MCN Blogs

By Ray Pride Pride@moviecitynews.com

Redacting out: an NYFF report [UPDATED AGAIN 9:03pm]



[UPDATED 9:03PM] A commenter with a DGA email address writes, “The DGA did NOT rule against Brian De Palma — that statement is entirely false. An arbitrator ruled the company could use redacted photos in the film, rather than the unredacted photos Mr. De Palma wanted to include.” BRIAN DEPALMA’S EARLIEST MOVIES, LIKE THE ANTI-VIETNAM WAR COMEDY GREETINGS, showed an acute awareness of the theater of the streets outside the confines of the 35mm frame. Filmmaker Jamie Stuart drops a line about the possibly contrived yet provocative goings-on at today’s New York Film Festival presser for DePalma’s latest men-in-war/media dissection Redacted: “In the middle of Brian De Palma’s NYFF pc for Redacted earlier today, as he began discussing the film’s use of actual war photographs and their graphic nature, Eamonn Bowles from Magnolia began shouting from the rear of the Walter Reade theater to refute De Palma’s claims that Mark Cuban was trying to, well, redact them from the picture’s release. Then, just as the press conference was coming to a close, producer Jason Kliot rushed the stage and grabbed moderator Jim Hoberman’s mic to offer the crowd his version of this distribution controversy. I was left wondering how spontaneous this all was or whether they knew it would be immediately blogged upon to stoke media attention.” [Consider this an affirmative reply of sorts.] [YouTube link via IFC.]
A look at the video, which I hadn’t seen yesterday, clearly suggests, “Look out, Brian, it’s real!” Eamonn Bowles has kindly offered his perspective on the incident: “there was absolutely no calculation involved at the press conference yesterday. depalma has been on a toot about how we’ve compromised his film, and then he stated publicly at the official nyff press conference that in no uncertain terms mark cuban, for aesthetic reasons, wanted the photos out of the film. i had just arrived and this was one of the first things i heard. in an almost tourette’s like moment, i just blurted out out that it wasn’t true. the thing that really frosts me is that we’ve been incredibly above board and have funded and continue to unapologetically support this incredibly incendiary film. the sole reason that the photos are redacted, is that it is legally indefensible to use someone’s unauthorized photo in a commercial work. any claim to the contrary is either hopelessly naive or willfully false. And any indemnification does not preclude getting sued, and considering the asset bases of cuban and wagner versus depalma, there’s no issue about who’s purses will be attacked (not to mention the presumption of agreeing to the image of one of your loved one’s mutilated body living on in the world wide media). the fact of the matter is, none of the companies that have released depalma’s work in the last 30 years would ever touch this film. and because our company, which has had it’s fair share of controversial, uncompromising films, actually was the one stupid/brave/committed enough to do so, we end up being the evil force trying to shut down a director’s vision. file this under no good deed goes unpunished.” [Photo by Jamie Stuart.]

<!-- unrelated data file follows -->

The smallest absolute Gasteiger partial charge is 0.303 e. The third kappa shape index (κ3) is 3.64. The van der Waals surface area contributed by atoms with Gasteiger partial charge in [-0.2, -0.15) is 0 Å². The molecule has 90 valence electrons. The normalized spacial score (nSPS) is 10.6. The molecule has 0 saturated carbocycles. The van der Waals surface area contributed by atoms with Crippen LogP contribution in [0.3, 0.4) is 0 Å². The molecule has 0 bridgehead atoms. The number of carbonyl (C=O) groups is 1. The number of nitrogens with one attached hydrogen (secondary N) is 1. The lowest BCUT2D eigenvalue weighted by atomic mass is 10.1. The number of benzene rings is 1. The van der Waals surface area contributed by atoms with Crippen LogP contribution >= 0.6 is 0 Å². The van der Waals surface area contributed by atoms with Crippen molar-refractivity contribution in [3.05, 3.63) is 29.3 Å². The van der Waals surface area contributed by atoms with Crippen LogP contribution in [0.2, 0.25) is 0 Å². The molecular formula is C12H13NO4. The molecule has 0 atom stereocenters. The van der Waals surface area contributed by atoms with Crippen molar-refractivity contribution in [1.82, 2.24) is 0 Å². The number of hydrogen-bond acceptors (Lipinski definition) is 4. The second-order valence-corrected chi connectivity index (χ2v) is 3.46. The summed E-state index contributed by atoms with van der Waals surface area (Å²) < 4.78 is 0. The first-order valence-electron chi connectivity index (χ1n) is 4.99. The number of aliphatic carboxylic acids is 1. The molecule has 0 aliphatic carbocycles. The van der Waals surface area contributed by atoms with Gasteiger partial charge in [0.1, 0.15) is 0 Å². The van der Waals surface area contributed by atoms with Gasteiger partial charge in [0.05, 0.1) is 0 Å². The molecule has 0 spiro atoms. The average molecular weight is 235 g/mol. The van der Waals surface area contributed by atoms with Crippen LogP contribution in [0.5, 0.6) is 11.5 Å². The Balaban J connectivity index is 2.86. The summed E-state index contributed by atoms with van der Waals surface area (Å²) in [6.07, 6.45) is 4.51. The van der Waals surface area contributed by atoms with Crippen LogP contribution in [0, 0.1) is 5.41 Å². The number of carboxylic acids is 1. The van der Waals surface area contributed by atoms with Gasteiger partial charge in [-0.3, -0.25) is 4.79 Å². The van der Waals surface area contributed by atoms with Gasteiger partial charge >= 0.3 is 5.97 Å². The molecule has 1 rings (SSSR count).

redacted-jstuart.jpg


[First published 2007-10-08 16:39:09.]

5 Responses to “Redacting out: an NYFF report [UPDATED AGAIN 9:03pm]”

  1. eamonnbowles says:

    there was absolutely no calculation involved at the press conference yesterday. depalma has been on a toot about how we’ve compromised his film, and then he stated publicly at the official nyff press conference that in no uncertain terms mark cuban, for aesthetic reasons, wanted the photos out of the film. i had just arrived and this was one of the first things i heard. in an almost tourette’s like moment, i just blurted out out that it wasn’t true. the thing that really frosts me is that we’ve been incredibly above board and have funded and continue to unapologetically support this incredibly incendiary film. the sole reason that the photos are redacted, is that it is legally indefensible to use someone’s unauthorized photo in a commercial work. any claim to the contrary is either hopelessly naive or willfully false. And any indemnification does not preclude getting sued, and considering the asset bases of cuban and wagner versus depalma, there’s no issue about who’s purses will be attacked